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^ a b c Puerto, Mark; Offset, Matthew; Fry, Hannah (September 4, 2019). “33 bodies recovered in California boat fire search as investigation intensifies”.
^ a b c “The Latest: NTSB arrives to investigate deadly boat fire”. “Singaporean diver Tan Wei confirmed to be among the 34 California boat blaze victims”.
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^ Winston, Richard; Offset, Matthew; Puerto, Mark (September 9, 2019). “California boat fire: Criminal probe launched with focus on possible safety lapses, sources say”.
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^ a b c “MSI 008-19: Passenger vessel compliance and operational readiness” (PDF). “Surviving crew members said boat fire was too intense to save any passengers”.
^ Puerto, Mark; Winston, Richard; Miller, Leia; Fry, Hannah (September 12, 2019). “All Conception crew members were sleeping when boat fire broke out, NTSB says”.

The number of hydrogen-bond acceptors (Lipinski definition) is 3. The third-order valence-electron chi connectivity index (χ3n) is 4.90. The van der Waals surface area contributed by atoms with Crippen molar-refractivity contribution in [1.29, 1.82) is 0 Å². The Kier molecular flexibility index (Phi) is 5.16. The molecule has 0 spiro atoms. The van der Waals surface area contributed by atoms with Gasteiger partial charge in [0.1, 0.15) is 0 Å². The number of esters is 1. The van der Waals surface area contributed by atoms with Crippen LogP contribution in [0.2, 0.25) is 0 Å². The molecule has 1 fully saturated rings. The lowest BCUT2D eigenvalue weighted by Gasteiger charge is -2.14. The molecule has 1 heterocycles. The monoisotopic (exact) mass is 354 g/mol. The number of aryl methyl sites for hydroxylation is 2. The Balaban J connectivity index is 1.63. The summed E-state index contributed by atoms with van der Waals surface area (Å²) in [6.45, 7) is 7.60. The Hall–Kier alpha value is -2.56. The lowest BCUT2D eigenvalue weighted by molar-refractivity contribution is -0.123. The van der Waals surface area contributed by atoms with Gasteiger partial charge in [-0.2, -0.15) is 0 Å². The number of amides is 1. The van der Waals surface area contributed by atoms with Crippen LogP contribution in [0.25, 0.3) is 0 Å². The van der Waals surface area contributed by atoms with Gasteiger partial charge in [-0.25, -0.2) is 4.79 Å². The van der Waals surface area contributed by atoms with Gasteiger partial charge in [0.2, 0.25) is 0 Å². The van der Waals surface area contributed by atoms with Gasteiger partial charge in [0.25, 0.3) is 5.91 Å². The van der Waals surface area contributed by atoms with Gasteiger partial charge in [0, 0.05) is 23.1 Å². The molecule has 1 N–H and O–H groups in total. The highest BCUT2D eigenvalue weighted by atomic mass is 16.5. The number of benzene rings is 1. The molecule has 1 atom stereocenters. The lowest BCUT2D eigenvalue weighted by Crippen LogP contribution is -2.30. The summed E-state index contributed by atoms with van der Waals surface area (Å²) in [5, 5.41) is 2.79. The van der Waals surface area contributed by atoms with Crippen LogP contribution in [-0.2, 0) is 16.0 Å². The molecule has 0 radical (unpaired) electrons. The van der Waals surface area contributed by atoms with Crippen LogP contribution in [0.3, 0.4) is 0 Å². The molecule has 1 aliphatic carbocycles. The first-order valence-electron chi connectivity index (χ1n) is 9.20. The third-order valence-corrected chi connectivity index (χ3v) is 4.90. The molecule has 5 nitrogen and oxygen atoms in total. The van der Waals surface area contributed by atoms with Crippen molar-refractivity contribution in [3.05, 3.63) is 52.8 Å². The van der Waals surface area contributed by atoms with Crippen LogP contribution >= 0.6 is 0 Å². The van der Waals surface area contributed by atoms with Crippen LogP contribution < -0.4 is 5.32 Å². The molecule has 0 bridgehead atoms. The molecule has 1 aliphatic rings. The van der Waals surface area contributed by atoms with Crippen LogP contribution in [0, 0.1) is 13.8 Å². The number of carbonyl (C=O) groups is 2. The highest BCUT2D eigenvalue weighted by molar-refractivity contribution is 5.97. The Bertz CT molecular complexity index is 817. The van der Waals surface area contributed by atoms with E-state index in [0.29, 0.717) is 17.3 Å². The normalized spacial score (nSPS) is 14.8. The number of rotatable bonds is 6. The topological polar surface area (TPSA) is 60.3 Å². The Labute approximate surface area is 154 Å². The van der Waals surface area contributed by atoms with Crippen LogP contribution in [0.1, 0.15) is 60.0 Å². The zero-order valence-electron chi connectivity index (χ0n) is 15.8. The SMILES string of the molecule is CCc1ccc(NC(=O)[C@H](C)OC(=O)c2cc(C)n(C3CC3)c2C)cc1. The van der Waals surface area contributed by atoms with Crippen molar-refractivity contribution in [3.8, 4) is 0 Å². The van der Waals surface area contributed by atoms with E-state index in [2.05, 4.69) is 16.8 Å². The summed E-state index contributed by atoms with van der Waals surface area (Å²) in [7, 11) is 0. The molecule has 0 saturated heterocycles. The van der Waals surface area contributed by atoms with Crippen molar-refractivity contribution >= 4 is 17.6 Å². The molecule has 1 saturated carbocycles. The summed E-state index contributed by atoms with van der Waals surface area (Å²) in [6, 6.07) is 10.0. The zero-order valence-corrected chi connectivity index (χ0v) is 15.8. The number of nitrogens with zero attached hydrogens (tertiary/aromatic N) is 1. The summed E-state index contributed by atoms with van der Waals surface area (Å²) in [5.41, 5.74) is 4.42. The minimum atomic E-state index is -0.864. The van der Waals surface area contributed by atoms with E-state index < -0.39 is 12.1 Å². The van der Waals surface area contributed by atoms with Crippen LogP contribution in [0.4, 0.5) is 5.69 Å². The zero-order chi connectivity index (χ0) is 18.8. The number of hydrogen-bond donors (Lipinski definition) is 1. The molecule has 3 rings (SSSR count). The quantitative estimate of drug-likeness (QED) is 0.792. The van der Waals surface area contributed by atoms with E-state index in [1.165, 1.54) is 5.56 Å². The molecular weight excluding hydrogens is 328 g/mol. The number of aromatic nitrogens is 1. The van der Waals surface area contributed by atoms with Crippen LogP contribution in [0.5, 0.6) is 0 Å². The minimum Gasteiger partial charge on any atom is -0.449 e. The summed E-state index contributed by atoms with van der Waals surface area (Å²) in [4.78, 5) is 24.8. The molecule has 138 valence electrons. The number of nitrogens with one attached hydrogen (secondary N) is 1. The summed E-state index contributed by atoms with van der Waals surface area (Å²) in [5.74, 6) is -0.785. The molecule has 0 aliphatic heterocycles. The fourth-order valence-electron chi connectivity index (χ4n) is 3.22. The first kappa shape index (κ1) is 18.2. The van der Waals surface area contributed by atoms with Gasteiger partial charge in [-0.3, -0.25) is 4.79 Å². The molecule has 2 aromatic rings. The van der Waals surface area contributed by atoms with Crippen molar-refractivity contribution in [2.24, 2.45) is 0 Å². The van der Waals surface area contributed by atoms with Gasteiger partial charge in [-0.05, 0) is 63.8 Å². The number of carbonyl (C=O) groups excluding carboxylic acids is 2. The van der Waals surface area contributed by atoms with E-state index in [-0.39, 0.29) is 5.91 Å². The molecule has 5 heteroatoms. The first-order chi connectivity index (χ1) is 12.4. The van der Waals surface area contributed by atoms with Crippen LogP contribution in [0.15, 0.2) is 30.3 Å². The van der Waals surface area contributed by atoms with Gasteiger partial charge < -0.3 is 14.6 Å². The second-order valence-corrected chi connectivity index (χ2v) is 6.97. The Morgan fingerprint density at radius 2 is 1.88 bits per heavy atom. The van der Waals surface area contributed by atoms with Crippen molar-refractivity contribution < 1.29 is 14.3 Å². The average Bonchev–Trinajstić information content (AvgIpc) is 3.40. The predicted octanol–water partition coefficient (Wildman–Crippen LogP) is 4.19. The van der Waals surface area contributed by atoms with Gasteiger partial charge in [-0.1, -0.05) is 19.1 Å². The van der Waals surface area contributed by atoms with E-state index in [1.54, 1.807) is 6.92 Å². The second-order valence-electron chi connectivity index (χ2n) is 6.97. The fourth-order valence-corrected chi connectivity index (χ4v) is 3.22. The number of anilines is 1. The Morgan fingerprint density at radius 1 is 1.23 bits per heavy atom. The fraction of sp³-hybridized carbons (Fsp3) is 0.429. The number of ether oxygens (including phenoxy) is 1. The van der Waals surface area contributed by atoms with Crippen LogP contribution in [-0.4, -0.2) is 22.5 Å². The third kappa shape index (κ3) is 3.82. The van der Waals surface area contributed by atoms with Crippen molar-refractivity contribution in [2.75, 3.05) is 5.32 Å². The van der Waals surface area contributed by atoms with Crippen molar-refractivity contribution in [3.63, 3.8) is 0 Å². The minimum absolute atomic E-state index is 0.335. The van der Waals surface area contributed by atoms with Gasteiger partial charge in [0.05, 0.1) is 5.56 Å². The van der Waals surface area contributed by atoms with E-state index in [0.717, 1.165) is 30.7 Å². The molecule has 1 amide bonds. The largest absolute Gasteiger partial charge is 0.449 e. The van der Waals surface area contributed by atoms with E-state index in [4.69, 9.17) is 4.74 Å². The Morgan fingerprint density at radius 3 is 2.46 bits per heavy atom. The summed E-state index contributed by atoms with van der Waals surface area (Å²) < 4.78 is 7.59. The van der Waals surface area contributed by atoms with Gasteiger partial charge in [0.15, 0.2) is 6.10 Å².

“The Fire That Killed 34 People On A California Dive Boat Spread While The Entire Crew Was Asleep, Investigators Say”. “Conception dive boat disaster: Feds to reveal cause of blaze that killed 34”.
^ Fire Aboard Small Passenger Vessel Conception, Plants Harbor, Channel Islands National Park, Santa Cruz Island, 21.5 miles South-Southwest of Santa Barbara, California | September 2, 2019 | DCA19MM047 (PDF) (Report). “One year later, here's what we know about Santa Barbara dive boat fire that killed 34”.
^ “NTSB Calls for Major Safety Improvements to Small Passenger Vessels” (Press release). “Safety board: Lack of oversight blamed for deadly boat fire”.